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Training at the Chicago Fire Department's Quinn Fire Academy proved just how physically trying this job can be.

From afar, fighting fires and rescuing people from burning buildings looks exhausting and dangerous. But training at the Chicago Fire Department's academy proved just how physically trying this job can be.

With city aldermen and other reporters, I suited up in full gear just as CFD candidates do each day-boots, overalls, protective jacket, helmet and air pack. Combined, all of that equipment is roughly 100 pounds according to instructor Lieutenant Edward Newcomer.

"You get a small taste of it for a few hours, they're going through three months of training, and it's much more intense," he said, adding, "by the second half of the training, they're in gear all day long-eight hours."

Firefighters drill to be fully dressed and out the door in less than a minute; on scene they aim to secure their air packs in 30 seconds. Why the rush? Simply put, "somebody could be trapped," said Newcomer.

This preparation is more important than ever before, CFD will tell you, because new synthetic materials in our homes burn harder and faster.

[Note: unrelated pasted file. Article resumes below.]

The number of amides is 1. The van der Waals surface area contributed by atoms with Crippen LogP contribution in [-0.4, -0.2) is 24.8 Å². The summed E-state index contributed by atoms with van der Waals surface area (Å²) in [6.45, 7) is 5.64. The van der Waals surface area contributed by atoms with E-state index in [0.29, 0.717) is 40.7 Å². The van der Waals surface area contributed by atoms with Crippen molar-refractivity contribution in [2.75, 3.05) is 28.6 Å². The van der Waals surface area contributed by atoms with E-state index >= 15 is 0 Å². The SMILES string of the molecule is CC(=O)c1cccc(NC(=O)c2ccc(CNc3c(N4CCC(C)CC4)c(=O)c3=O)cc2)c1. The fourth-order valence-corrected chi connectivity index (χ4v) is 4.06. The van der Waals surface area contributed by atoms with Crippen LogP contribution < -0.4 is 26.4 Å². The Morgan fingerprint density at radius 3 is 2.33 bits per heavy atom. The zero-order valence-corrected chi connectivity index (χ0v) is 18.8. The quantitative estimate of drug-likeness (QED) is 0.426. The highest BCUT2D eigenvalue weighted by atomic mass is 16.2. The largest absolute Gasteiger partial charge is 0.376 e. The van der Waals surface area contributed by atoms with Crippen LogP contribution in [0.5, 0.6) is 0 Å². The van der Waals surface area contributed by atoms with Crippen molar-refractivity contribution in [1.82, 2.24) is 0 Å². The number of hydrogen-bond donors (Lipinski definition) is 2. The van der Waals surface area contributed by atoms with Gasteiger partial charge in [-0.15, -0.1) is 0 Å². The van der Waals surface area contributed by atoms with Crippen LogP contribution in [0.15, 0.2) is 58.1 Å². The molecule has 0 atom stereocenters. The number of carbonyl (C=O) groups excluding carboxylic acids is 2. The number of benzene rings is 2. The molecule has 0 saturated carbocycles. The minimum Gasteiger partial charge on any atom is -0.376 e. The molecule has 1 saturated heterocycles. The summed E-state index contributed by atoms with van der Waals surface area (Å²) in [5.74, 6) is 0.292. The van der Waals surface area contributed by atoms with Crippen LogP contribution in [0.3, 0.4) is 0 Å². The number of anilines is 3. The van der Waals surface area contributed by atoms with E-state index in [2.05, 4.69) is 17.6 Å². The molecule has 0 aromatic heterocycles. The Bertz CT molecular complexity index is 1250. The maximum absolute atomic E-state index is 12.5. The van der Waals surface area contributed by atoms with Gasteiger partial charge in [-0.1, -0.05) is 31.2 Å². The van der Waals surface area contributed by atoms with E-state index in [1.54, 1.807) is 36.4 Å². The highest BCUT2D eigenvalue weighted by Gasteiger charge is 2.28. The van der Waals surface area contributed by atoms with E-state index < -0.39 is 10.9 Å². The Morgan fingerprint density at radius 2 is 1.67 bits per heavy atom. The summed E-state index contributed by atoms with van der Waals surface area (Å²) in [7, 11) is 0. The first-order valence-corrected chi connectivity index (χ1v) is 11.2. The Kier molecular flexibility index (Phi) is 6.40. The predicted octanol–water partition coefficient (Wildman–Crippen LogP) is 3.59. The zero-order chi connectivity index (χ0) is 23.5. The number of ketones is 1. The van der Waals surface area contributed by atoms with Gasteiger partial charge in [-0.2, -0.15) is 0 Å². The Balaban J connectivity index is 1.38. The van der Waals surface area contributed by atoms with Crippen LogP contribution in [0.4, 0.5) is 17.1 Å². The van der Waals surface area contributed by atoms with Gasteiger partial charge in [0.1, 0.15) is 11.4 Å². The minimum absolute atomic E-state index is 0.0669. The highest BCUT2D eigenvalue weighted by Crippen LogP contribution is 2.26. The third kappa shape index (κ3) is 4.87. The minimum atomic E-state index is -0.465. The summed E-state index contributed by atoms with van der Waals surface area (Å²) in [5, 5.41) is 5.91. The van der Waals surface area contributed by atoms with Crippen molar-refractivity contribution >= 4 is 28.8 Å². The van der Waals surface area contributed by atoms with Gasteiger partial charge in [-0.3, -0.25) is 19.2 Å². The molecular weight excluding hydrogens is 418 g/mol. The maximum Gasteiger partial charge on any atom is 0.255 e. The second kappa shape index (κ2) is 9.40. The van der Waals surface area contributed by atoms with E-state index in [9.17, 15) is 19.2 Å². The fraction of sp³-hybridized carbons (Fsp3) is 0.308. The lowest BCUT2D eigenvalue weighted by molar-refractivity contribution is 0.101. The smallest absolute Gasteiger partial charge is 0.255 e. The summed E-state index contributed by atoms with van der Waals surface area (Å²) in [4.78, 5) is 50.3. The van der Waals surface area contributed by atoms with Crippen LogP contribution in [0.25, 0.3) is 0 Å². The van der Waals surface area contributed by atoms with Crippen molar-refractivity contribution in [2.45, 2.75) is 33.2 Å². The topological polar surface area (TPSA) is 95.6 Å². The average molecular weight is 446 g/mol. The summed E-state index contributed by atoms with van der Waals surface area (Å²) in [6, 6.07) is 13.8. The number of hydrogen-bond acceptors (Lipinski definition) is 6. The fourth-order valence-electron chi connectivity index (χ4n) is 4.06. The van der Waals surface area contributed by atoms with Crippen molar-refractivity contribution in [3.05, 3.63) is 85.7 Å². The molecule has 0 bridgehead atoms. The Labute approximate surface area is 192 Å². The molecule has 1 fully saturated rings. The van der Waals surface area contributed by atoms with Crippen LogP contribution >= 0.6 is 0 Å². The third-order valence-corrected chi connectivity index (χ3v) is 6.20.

As part of emergency response simulations, we practiced breaking through doors, pounding a sledge hammer into a pry bar until the door opened. Protective clothing that raises core temperature made the physical impact all the more strenuous. But, as I was reminded, there's no time to rest when you've gotten through the door-the work has really just begun.

"All you've done is get through the door. Now you still gotta go in and find the little kid, find mom and dad. You gotta go and put the fire out," Newcomer said.

Same deal when you've climbed five flights of stairs or a ladder truck with hoses, saws, sledge hammers and other equipment on top of your basic gear.

We had it easier- just two flights of stairs with one hose and a tool bag; that was tough enough. My heart was throbbing, my breathing heavy.

Among the aldermen visiting was Alderman Matt O'Shea (19th ward). He'd already done this simulation once before and said he again left with a renewed appreciation for what this job requires.

"Several years ago, there was a discussion of reducing manpower on the rigs, and after being here today, that topic should never be discussed again."

After months of drilling, Lt. Newcomer says those firefighters are ready for your emergency calls.

"If you find yourself in an area that you can't get out normally, you know, keep yourself in a room, cover up the doors and find a window and, if you had a phone with you, call, let 911 know where you're at. You know the house better than anybody. And we'll get you. We'll get you out of there."
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